Special. The python is an animal that needs to eat living animals. So you have to raise rats on the side. It’s also about making sure [we’re] respectful of the communities around the farm—we buy pythons from them. We use the [flesh] of the pythons, it’s used in those areas.

We did that in crocodile farms also. It’s about the only way to really completely control the supply chain.

Was it hard to get your individual brands on board with the mission?
Not that difficult. But you have to understand that in a luxury brand, you have the creative people and the rest of the company. There’s always this thinking of, We have to let them do whatever they want. They cannot have rules or constraints around them, so don’t bother them with sustainability things, it will be a disaster.

The first thing I did in 2008 was to see all the designers on a one-to-one basis. I said, “This is the commitment I’m thinking about. Where are you on that?” And it was amazing to see that they were even beyond me. I remember [Bottega Veneta Creative Director] Tomas Maier, for instance. No one would have thought it in the company, but Tomas was so involved. It was the first brand that reached 99 percent PVC-free. In less than two years. You should have seen Tomas pushing everyone, redesigning part of the collection.

Stella McCartney’s Resort 2017 platform is made with a leather substitute using renewable vegetable oil and recycled polyester.
Courtesy: Kering

What are your conversations like with Stella McCartney, known for not using leather?
Stella is always one step further than anyone. I follow her! We have internally what we call the “new business model.” Stella is very much involved in the thinking of what that should be. For instance, [to reduce landfill waste,] we did a partnership with H&M and this company called Worn Again. [They’ve developed a recycling technique that separates blends back into original fibers and removes chemicals so the fiber can be rewoven.] This was brought by Stella.

We also are working very significantly on new technology coming from biotech—trying to create leather from living animal cells. They get the animal cells from the skin of a living animal, and then they grow them. They’re going to do transparent leather. Not before 10 or 15 years. One of the students that won the award from Kering [at the London College of Fashion] was based on mushroom leather. Those big mushrooms that grow around trees, beautiful things—it’s a parasite, by the way.

Are you finding that the rest of the fashion industry is paying attention to this now?
I do consider that the luxury segment of that industry is leading the race in sustainability, because we have the resources.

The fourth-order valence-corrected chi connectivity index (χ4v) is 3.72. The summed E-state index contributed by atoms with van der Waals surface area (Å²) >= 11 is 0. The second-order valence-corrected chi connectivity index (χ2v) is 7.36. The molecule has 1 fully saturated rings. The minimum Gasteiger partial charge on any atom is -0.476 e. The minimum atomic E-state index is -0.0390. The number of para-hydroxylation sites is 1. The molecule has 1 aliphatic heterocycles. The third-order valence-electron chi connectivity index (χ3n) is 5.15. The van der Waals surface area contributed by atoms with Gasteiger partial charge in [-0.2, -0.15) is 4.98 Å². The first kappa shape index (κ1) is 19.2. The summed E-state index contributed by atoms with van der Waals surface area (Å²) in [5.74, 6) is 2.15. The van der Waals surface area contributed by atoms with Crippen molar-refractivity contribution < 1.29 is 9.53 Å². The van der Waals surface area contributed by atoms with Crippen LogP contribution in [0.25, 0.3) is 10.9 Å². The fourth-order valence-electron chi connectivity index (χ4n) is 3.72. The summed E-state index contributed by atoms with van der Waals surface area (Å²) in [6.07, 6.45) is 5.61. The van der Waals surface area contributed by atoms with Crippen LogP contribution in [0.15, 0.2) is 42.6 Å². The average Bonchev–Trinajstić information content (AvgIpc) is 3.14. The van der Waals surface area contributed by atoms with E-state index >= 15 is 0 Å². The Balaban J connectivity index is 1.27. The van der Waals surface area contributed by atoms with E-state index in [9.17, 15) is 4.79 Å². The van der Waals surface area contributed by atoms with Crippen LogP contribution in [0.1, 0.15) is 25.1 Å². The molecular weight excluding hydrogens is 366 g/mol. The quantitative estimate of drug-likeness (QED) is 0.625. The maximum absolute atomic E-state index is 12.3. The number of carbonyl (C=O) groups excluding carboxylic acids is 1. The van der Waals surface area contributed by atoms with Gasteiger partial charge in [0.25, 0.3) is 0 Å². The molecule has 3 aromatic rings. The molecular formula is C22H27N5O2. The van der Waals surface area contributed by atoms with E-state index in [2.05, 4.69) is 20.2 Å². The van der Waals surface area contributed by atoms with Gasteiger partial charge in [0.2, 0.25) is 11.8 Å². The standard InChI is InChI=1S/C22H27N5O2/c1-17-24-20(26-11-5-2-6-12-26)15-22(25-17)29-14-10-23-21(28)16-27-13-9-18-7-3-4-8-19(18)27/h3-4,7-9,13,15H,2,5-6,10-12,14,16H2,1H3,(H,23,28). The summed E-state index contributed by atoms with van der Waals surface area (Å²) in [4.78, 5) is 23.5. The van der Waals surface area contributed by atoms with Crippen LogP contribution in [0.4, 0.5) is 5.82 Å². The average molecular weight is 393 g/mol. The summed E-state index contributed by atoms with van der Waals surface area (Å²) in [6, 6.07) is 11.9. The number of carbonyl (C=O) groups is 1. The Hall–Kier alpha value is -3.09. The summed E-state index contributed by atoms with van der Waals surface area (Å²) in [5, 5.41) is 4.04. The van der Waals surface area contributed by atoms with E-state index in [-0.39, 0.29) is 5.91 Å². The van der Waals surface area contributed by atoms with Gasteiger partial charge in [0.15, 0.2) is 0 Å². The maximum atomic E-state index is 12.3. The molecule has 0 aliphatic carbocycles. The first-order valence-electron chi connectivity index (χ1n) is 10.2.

But again, what is very complicated in the fashion industry as a whole is that it’s not integrated. It’s a value chain with many, many players. And what is striking, and this is the first learning from our EP&L when we released it for the first time, 93 percent of our footprint is outside our legal boundaries.

Presumably, if more people use your methods, it’ll make it more cost-effective, right?
As usual, you find things and people come to you and say, “Well, we know how to do that in a more sustainable way, but it costs more.” What do we do? Of course it’s more, because it’s not the way we were doing things before. But there’s no reason why it has to be. So, the example of metal-free tanning process, it’s 20 to 25 percent more expensive because we have to salt the skins at the beginning of the process, and only a certain number can go through that. Those that can’t are considered waste.

And this is where I told the team we are not an NGO specializing in sustainability. We are a corporation, and through our creativity we have to find economically viable solutions. So we are trying to find ways of reselling those skins to other industries that could use that quality. We’re down to 10 to 12 percent more expensive now. We also need to scale to lower the cost. But we will reach that point.

What do you think about U.S. President-elect Donald Trump’s possible opposition to the Paris climate pact?
Sustainability for me has nothing to do with politics. Politics can help, but it’s much above any political issue. If it’s part of the political debate, there’s something completely wrong. So I couldn’t imagine that America wouldn’t be part of the Paris agreement.

It’s above the four years of any president in the world. A country like China is moving so fast. Could you imagine that America could be the slowest? America should lead the race in that, of course. It’s the new moon. In the ’60s, America was walking on the moon. It was the big thing. The new frontier is the sustainability frontier.

(Corrects the year Kering acquired Puma in the third paragraph.)